Elizabeth Rush is the author of Rising: Dispatches from the New American Shore and Still Lifes from a Vanishing City: Essays and Photographs from Yangon, Myanmar. Her writing has appeared or is forthcoming in The New York Times, The Washington Post, The Gaurdian, Harper’s, The Atlantic, Pacific Standard, and the New Republic, among others. She is the recipient of fellowships and grants including the Howard Foundation Fellowship, awarded by Brown University; the Society for Environmental Journalism Grant; the Metcalf Institute Climate Change Adaptation Fellowship; and the Science in Society Award from the National Association of Science Writers. She received her MFA in nonfiction from Southern New Hampshire University, and teaches creative nonfiction at Brown University.
“Decolonizing the University: SHL and UO Library Faculty Bring Oregon Latinx History into the Classroom Through Exploration of the PCUN Archives”
Our presentation models one component of the RL SHL Critical Language Awareness curriculum. Classes held in the the Special Collections section of the Knight Library employ the Pineros y Campesinos Unidos (PCUN) Archive to decolonize academic language and space and serve as academic mentorship imbedded into the course curriculum. The content prioritizes Latinx communities in Oregon and teaches about a successful local resistance movement still active today.
Featuring musician and spoken word artist m5 vibe and NU-Intel, a conscious hip-hop band with an unique vibe and deep subject matter. Program is held in conjunction with Carrie Mae Weems: The Usual Suspects.
Leonard Mlodinow is a theoretical physicist and author, recognized for groundbreaking discoveries in physics, and as the author of five best-selling books. His most recent book is Elastic: flexible thinking in a time of change (2018).
What is Information? (2020) will investigate conceptualizations and implementations of information via material, representational, and hybrid frames. The conference-experience will consider information and its transformational æffects—from documents to data; from facts and fictions to pattern recognition; from physical information to differential equations; and from volatility, uncertainty, and ambiguity to collective intelligence and wisdom.
The tenth annual What is…? examines tapestries, temperaments, and topologies of information lenses and practices—including—social and technical, mathematical and semantic, physical and biological, economic and political, cultural and environmental information. Thus, information can be understood as physical, for instruction, and about epistemic systems. Next year’s gathering expands on What is Technology? (2019), which explored technology as tools, processes, and moral knowledge, as well as problem-solving and intelligent inquiry.
Plenary participants to be announced.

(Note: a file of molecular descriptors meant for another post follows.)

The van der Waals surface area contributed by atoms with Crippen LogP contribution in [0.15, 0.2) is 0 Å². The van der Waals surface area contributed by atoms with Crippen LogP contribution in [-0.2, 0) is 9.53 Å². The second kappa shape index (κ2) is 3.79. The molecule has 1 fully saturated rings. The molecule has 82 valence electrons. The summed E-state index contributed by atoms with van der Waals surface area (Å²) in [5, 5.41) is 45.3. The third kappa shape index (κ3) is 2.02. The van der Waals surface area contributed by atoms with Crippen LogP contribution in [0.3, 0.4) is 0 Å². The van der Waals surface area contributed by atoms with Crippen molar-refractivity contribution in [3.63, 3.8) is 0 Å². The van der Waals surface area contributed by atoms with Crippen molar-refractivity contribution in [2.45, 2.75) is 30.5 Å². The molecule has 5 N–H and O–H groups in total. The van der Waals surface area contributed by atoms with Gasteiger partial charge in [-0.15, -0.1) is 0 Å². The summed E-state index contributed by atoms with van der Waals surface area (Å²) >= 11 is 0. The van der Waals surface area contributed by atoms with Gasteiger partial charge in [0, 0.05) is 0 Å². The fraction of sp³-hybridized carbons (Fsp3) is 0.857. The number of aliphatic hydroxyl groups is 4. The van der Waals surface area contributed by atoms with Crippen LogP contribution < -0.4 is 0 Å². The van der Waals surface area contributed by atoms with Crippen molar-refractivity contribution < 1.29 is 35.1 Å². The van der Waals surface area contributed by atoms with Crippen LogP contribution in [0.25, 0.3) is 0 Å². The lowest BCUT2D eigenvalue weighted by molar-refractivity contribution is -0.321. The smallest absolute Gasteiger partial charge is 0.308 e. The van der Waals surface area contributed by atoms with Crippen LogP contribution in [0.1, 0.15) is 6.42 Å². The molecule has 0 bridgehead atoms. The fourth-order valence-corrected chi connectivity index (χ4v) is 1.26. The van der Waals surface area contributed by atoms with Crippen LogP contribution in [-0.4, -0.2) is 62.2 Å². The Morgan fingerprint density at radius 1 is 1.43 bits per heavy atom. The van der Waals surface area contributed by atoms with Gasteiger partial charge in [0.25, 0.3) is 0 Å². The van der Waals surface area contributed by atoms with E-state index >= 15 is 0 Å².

Between 1949 and 1966, at least 4,713 Japanese students, of whom 651 were women, studied at American graduate schools. They were supported by the best-known fellowships at the time—the GARIOA (Government Account for Relief in Occupied Areas, 1949-1951), administered by the US Army, and Fulbright (in Japan since 1952). These young scholars were among the first people to travel abroad after World War II. They arrived bearing the burdens of the past, while possessing an openness to the future. They came to study in a land that had interned around 120,000 Japanese Americans during the war, but they persevered and were among the first women in the world who earned graduate degrees. At a time when being a housewife was held up as a middle-class ideal, many became professors, university chancellors, librarians, and translators. Others became leaders in medicine, journalism, athletics, and other male-dominated professions. Alisa Freedman recovers the forgotten history of mothers of academic fields in the humanities who transformed the roles women could play in education and the workforce.
Alisa Freedman is a Professor of Japanese Literature and Film at the University of Oregon. Much of her interdisciplinary work investigates how the modern urban experience has shaped human subjectivity, cultural production, and gender roles. She is a 2019–20 OHC Faculty Research Fellow.
We discuss deep machine learning, deep surveillance, deep facial recognition—Thomas Friedman called 'deep” the word of 2019. What that word reveals is the role of complexity in our modern technological understanding of the world; complexity used to be a problem, now it is a resource. And that complexity means that often we cannot wait for an outcome before we make an ethical judgement; ethics will have to be built into the complex algorithms that will decide who will get resources, who will get arrested, and, famously, who the automated car will crash into. In an age of deep machine learning we will need a deep ethics to keep pace. It is time to ask: what will that ethics look like?
Paul Root Wolpe, Ph.D. is the Raymond F. Schinazi Distinguished Research Chair in Jewish Bioethics, a Professor in the Departments of Medicine, Pediatrics, Psychiatry, Neuroscience and Biological Behavior, and Sociology, and the Director of the Center for Ethics at Emory University.
Dr. Wolpe spent 15 years as Senior Bioethicist for the National Aeronautics and Space Administration (NASA), where he still serves as a bioethical consultant. He is the Editor-in-Chief of the American Journal of Bioethics Neuroscience, and sits on the editorial boards of over a dozen professional journals in medicine and ethics. He is a past President of the American Society for Bioethics and Humanities; the current President of the Association of Bioethics Program Directors; a Fellow of the College of Physicians of Philadelphia, the country’s oldest medical society; a Fellow of the Hastings Center, the oldest bioethics institute in America; and served as the first National Bioethics Advisor to Planned Parenthood Federation of America.